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Numerical Methods for Financial Mathematics

Lecturer: Prof. Dr. Christian Fries Exercises: Dr. A. Gnoatto QuantLab Tutorium R. Declara

Schedule and Venue

Programming Lectures
Dr. Alessandro Gnoatto

Dates and Times:
08.04/09.04. 9.00-12.00/13.00-16.00

10.04. 13.00-17.00

Room B 121
Prof. Dr. Christian Fries
Dates and Times:
Thu 14.00-16.00, Fri 8.00-10.00 

First lecture: Thu 16.04.2015

Dr. Alessandro Gnoatto
First exercise:
Wed. 22.04 - 08.00
quantLab Tools and Technology Tutorium
Mid-term Project Review TBA
Final Written Exam TBA

Note: It is obligatory for students to attend the programming lectures given as a block course before the official start of the semester, which provide an introduction to Object-Oriented Programming in Java. 

Course Description

The lecture gives an introduction to some of the most important numerical methods in financial mathematics. A central topic of this lecture is the Monte Carlo method and its applications to stochastic differential equations, as used for example in the valuation of financial derivatives. In this context pseudo-random number generation, Monte Carlo simulation of stochastic processes and variance reduction methods are discussed. For low dimensional models, existing alternatives to derivatives valuation by numerical solutions of partial differential equations (PDEs) will be discussed, albeit with less emphasis.

In addition, numerical methods for financial mathematics are addressed as they are used in the processing of market data, model calibration and calculation of risk parameters.

The lecture also covers the object-oriented implementation of the numerical methods in the context of their application. We will use the Java 8 programming language and students will be guided to prepare small programming exercises in Java. Note: to follow this course it is obligatory to attend the block course ''Introduction to Object-Oriented Programming in Java'' before the official start of the semester. 

During the discussion of the numerical methods and their object-oriented implementation, students will also learn to work with some state-of-the-art / industry standard software developments tools such as

  • Software development with Eclipse
  • Version control with Git or subversion
  • Unit testing with jUnit
  • Integration testing with Jenkins

The lecture has a clear focus on the presentation of mathematical methods with relevance to practical applications.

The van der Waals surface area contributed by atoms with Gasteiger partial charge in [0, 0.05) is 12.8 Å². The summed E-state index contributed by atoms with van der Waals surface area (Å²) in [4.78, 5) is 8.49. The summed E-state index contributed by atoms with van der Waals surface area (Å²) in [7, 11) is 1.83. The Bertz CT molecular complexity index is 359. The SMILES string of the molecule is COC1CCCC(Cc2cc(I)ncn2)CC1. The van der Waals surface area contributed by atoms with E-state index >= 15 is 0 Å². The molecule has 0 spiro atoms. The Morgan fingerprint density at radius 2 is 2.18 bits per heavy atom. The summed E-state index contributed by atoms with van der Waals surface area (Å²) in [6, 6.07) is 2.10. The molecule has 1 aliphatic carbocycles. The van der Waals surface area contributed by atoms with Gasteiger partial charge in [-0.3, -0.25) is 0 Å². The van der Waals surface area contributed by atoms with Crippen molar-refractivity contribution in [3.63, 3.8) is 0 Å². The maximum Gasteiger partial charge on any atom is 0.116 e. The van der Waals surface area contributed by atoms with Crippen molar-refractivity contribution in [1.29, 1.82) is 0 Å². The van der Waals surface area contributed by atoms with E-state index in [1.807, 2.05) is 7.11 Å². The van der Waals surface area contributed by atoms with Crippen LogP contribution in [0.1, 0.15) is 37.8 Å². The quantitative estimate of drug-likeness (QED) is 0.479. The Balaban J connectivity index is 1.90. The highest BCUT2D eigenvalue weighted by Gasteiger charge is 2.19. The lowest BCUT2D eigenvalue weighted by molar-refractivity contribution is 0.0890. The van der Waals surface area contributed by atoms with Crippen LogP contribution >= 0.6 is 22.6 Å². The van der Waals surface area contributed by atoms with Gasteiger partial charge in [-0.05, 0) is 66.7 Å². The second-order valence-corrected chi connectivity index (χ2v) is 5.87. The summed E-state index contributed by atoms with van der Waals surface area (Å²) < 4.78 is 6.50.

The lecture takes place is a computer equipped room. Please register for the lecture via mail to


Glasserman, Paul: Monte-Carlo Methods in Financial Engineering. Springer, New York, 2003. ISBN 0-387-00451-3.
Asmussen, Søren; Glynn, Peter W.: Stochastic Simulation: Algorithms and Analysis. Springer, 2007. ISBN 978-0387306797.
Fries, Christian P.: Mathematical Finance. Theory, Modeling, Implementation. John Wiley & Sons, 2007. ISBN 0-470-04722-4.

For whom is this course?

Target Participants: Master students of Mathematics or Business Mathematics.

Pre-requisites: Probability Theory, Finanzmathematik II (Stochastic Calculus).

Applicable credits: Students may apply the credits from this course to Masterprüfungen Mathematik (WP3) and Wirtschaftsmathematik (WP5).


Active participation in the exercise courses, thinking through the problems and correcting your solutions is the best preparation for the exam. The written solutions to theory-related exercises need not be submitted, but if you wish them to be corrected, please submit your exercise solutions.

The individual solutions to the programming exercises will not be corrected, but students may request a code review together with any of the instructors, during the quantLab tutorium. An example solution, that can be used to do a self-assessment of your programming solutions, will be provided.

Exercise Handouts:

Exercise Sheet 1 Solution 1
Exercise Sheet 2 Solution 2
Exercise Sheet 3 Solution 3
Exercise Sheet 4 Solution 4
Exercise Sheet 5 Solution 5
Exercise Sheet 6 Solution 6
Exercise Sheet 7 Solution 7
Exercise Sheet 8 Solution 8
Exercise Sheet 9 Solution 9


The exam of this lecture will consist of two parts both of which have to be passed: a successful review of a mid term project and a written exam at the end of the lecture. The final grade shall be computed from 70% of the written exam grade and 30% from the mid term project grade.

Mid term project:

In the mid term project, we ask you to apply the numerical methods introduced during the course to a specific problem in financial mathematics employing object-oriented implementation. This part may be performed in groups of up to 3 students. To successfully pass the review of the project a short presentation of a part of the solution has to be performed (parts will be distributed randomly) together with answering a set of project related questions. It is required that you register for the project review if you like to take part in the final examination! Details to be announced during the course.

Written exam: The written exam is open-book, that is, all notes, books, solutions of exercises etc. may be used. Personal electronic devices of any kind are not allowed. To participate, please bring to the exam your ID card or passport and your student card. Please be on time.